My mother does not remember the name of Glannon’s, the shopping center at the corner of Duncan and Ferguson where she and my father used to take me when I was little. My father does not recall teaching me to wrangle iron filings with his pen-magnet, which still sits in his study. Nor can he summon the name of the first Anthony in America, Manoel Antonio, whose name he taught me as liturgy so many years ago.
Names of their friends. When things happened. Routes to familiar places. Small things, important things. Gone, except that I remember them. My parents’ memories have found a home in me.
This is why we write.
Death and age steal from us the things that we have collected on our journeys. Time puts them in limbo, locks them in distant, impenetrable cabinets never to be retrieved. Those collections are ours only in our most lucid, highest moments. We think we own them, but we are only their temporary stewards.
And unlike physical things, they cannot be passed on. Unless we write.
We write for our lives. We write for our loved ones’ lives. We write for other people who might someday come across our mental collections and make connections or add ideas or create better paths for themselves.
We write because it is the only way we can be permanent. We write down the things that we will forget, so that they take one more step toward real, so that they can endure beyond the hopelessly simple, hopelessly complex electrical signals that are our brainwaves. We write to wrestle our meager pieces of the world into a semi-coherent narrative that our descendants can add to. We write to survive, to endure, to be eternal.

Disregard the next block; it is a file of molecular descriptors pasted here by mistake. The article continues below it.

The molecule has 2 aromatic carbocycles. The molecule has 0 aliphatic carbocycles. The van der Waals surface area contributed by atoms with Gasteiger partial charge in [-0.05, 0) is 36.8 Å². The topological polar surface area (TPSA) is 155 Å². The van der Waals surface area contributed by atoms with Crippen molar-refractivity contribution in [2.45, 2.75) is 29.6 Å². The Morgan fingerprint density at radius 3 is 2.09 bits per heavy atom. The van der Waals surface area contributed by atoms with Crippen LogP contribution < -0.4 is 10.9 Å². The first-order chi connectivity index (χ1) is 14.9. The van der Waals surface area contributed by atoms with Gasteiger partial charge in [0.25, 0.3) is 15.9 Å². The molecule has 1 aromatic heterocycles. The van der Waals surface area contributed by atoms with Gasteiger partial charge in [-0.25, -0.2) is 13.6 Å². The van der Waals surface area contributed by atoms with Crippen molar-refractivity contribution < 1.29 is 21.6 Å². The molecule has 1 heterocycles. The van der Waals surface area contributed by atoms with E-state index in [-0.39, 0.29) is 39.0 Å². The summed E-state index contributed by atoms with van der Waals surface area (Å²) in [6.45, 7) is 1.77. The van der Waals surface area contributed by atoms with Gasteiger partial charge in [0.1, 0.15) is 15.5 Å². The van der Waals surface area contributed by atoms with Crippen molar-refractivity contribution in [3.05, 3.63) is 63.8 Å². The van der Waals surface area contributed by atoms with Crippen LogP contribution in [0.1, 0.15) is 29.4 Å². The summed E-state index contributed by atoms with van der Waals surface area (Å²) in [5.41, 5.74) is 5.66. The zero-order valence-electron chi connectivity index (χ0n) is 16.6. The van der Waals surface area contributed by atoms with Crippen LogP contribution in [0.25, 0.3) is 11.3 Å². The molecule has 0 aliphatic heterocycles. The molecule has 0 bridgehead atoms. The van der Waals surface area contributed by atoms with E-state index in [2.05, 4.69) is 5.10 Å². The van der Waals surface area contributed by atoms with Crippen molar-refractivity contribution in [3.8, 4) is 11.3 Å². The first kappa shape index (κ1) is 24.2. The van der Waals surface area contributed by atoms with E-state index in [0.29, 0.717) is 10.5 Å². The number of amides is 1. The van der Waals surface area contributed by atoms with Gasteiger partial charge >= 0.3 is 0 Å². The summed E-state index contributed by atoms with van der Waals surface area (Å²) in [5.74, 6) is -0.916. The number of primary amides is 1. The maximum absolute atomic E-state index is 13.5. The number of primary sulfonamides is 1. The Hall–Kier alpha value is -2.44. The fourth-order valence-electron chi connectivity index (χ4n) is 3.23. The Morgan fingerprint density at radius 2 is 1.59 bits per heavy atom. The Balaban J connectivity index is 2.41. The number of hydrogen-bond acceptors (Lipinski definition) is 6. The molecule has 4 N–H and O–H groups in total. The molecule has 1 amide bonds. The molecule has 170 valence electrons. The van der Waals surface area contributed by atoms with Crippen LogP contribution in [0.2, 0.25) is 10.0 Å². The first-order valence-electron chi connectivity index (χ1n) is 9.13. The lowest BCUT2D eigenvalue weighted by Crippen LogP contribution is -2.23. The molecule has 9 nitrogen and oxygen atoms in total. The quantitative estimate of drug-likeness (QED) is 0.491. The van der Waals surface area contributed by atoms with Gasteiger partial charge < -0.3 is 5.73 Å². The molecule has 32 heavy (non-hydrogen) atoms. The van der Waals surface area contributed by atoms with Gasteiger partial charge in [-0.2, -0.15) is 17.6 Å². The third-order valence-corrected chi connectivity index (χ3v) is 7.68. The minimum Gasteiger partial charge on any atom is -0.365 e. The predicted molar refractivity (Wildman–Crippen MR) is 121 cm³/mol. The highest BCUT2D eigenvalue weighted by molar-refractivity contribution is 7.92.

This is why we write.
— Allison Park, PA, 2/22/2007, 9:41 PM
Ted Anthony, a Pittsburgh native and co-founder of Breadcrumbs, is a Baby Boomer by generation and a Gen-Xer by age. He has been dissecting and musing about American culture since Guns N’ Roses was on the charts and “Rain Man” was in the theaters. He is the author of Chasing the Rising Sun: The Journey of an American Song. He tweets here, Instagrams here and collects various fragmentary images and thoughts on Tumblr here.
©2018 |Ted Anthony